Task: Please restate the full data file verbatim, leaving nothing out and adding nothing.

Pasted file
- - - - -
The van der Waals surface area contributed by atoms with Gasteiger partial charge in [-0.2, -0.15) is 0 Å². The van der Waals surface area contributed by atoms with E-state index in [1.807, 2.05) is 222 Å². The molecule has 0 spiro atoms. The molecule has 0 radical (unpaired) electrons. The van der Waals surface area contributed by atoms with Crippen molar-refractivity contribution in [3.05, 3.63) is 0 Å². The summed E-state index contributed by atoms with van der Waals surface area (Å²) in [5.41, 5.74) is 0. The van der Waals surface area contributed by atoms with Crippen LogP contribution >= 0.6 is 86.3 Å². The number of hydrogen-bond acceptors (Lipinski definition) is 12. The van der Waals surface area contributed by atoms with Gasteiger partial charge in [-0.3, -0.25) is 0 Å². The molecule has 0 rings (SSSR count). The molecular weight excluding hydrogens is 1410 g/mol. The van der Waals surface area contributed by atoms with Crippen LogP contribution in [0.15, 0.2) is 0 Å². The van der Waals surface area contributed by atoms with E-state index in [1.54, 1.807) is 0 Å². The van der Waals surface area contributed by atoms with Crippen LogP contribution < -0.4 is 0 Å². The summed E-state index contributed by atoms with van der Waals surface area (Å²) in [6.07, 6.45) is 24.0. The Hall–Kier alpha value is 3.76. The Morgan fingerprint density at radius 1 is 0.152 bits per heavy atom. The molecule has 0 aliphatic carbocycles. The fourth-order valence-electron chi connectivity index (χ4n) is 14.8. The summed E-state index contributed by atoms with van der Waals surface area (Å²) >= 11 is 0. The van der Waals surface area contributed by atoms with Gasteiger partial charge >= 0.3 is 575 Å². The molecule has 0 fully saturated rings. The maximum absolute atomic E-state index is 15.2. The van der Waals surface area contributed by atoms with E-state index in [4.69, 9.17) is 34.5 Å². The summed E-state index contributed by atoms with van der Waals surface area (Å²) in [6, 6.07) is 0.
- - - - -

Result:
The van der Waals surface area contributed by atoms with Gasteiger partial charge in [-0.2, -0.15) is 0 Å². The van der Waals surface area contributed by atoms with E-state index in [1.807, 2.05) is 222 Å². The molecule has 0 spiro atoms. The molecule has 0 radical (unpaired) electrons. The van der Waals surface area contributed by atoms with Crippen molar-refractivity contribution in [3.05, 3.63) is 0 Å². The summed E-state index contributed by atoms with van der Waals surface area (Å²) in [5.41, 5.74) is 0. The van der Waals surface area contributed by atoms with Crippen LogP contribution >= 0.6 is 86.3 Å². The number of hydrogen-bond acceptors (Lipinski definition) is 12. The van der Waals surface area contributed by atoms with Gasteiger partial charge in [-0.3, -0.25) is 0 Å². The molecule has 0 rings (SSSR count). The molecular weight excluding hydrogens is 1410 g/mol. The van der Waals surface area contributed by atoms with Crippen LogP contribution in [0.15, 0.2) is 0 Å². The van der Waals surface area contributed by atoms with E-state index in [1.54, 1.807) is 0 Å². The van der Waals surface area contributed by atoms with Crippen LogP contribution < -0.4 is 0 Å². The summed E-state index contributed by atoms with van der Waals surface area (Å²) in [6.07, 6.45) is 24.0. The Hall–Kier alpha value is 3.76. The Morgan fingerprint density at radius 1 is 0.152 bits per heavy atom. The molecule has 0 aliphatic carbocycles. The fourth-order valence-electron chi connectivity index (χ4n) is 14.8. The summed E-state index contributed by atoms with van der Waals surface area (Å²) >= 11 is 0. The van der Waals surface area contributed by atoms with Gasteiger partial charge >= 0.3 is 575 Å². The molecule has 0 fully saturated rings. The maximum absolute atomic E-state index is 15.2. The van der Waals surface area contributed by atoms with E-state index in [4.69, 9.17) is 34.5 Å². The summed E-state index contributed by atoms with van der Waals surface area (Å²) in [6, 6.07) is 0.